HomeNewsChimbetu inspired Mungoshi to pen poem collection

Chimbetu inspired Mungoshi to pen poem collection


ALTHOUGH dendera musician Simon “Chopper” Chimbetu is long gone, an incident in which he had a meal with his father at a Chegutu motel in 2003 touched prolific author David Mungoshi so much that it inspired him to produce a poem titled What Simon Did and I Didn’t Do.


The poem is part of a collection called The Love and Hurt Poems in which Mungoshi worked with South African producer, Constance van Niekerk, and scheduled for publication next year.

The persona in the poem draws a priceless lesson from the incident, which invokes sad memories of missed opportunities the poet could have used to have such a close relationship with his own father.

The poem is accompanied by the soundtrack of the late American crooner Luther Vandross’ song, Dance with My Father.

The MP4 begins with an introductory note to the effect that it was a chance meeting that led to the creation of the poem.

“I didn’t know Chimbetu personally, but the sight of him with his father in serious conversation at some motel aroused unavoidable feelings of loss and nostalgia in me.

You know how sometimes you feel you want to do something that you have done in your life, but differently this time. So this poem is not a contrivance,” said Mungoshi.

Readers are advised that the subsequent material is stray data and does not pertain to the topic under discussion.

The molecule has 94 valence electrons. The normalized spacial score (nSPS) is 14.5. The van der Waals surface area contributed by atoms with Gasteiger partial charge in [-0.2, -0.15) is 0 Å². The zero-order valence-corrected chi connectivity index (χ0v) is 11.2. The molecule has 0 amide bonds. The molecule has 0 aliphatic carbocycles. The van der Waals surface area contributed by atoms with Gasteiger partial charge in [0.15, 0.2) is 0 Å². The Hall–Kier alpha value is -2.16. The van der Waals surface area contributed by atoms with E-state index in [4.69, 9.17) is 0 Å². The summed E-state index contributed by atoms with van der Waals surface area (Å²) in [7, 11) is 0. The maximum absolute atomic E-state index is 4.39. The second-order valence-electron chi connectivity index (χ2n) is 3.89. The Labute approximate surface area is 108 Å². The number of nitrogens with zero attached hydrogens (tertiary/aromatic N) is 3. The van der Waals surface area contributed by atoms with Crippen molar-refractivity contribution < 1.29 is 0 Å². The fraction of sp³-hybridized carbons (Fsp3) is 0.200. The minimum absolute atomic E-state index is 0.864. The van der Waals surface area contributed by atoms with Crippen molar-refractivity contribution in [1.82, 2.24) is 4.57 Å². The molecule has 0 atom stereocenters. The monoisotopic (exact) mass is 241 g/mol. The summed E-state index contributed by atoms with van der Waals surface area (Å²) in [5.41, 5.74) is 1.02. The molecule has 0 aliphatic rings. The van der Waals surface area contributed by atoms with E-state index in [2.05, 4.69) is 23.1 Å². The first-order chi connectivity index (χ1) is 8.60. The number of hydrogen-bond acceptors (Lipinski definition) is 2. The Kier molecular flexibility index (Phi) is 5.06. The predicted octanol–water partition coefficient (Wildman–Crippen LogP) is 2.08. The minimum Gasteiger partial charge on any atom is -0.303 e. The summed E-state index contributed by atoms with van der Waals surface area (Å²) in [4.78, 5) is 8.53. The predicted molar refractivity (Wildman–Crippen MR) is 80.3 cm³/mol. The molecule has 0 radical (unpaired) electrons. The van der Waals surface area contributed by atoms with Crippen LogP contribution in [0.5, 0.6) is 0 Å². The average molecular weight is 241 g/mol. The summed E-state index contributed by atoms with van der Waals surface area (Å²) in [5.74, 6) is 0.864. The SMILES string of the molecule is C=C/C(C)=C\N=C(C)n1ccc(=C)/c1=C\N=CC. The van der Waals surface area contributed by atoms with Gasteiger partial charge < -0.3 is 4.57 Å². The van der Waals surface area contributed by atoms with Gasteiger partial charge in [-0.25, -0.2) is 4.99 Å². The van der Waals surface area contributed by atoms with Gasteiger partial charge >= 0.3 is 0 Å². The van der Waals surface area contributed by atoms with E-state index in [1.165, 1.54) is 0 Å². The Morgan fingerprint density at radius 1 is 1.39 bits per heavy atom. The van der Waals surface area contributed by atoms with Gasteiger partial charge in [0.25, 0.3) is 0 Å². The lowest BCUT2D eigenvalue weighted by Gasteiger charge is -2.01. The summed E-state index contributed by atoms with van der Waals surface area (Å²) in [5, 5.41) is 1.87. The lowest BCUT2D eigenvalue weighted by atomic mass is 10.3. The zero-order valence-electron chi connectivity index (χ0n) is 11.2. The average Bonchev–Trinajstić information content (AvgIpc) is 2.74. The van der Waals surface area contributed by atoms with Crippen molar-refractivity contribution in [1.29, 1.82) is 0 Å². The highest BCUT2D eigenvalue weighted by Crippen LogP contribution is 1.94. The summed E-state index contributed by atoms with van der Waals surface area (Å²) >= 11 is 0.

Mungoshi said his view was that one could indulge both types of art, all depending on the imperatives at play at any given moment in time.

“If the poem makes you a little tearful and makes you want to spend quality time with your old folks at home, I feel vindicated. The experience was genuine and challenging, I had to talk to someone in this case, willing readers,” he said.

He said dwelling on the topic of love and hurt was a desire to capture the two basic human instincts and emotions which he felt were not managed very well as there was either a denial or excess.

He said he also just wanted to humour himself and others who lamented the loss of proper courtship in present day “romances”.
“People can expect to love or be loved and to hurt or be hurt as they read the anthology. There might also be some regret, nostalgia, perhaps even anger. However, my idea is to celebrate life and love, to eulogise the two,” added Mungoshi.

The collection has poems Too Late the Little Things, which explores a multiplicity of experiences and is meant for performance with its rhythm akin to that of hip hop and Morning, Afternoon and Evening which depicts the three phases of romantic love and debunks that older people don’t engage in sex.

Mungoshi’s last individual publication was The Fading Sun, a novel that landed him a National Arts Merit Award for Outstanding Fiction in 2010.

He also has nine poems in the 2011 Zimbabwe Publishing House poetry anthology entitled Ghetto Diary and Other Poems.

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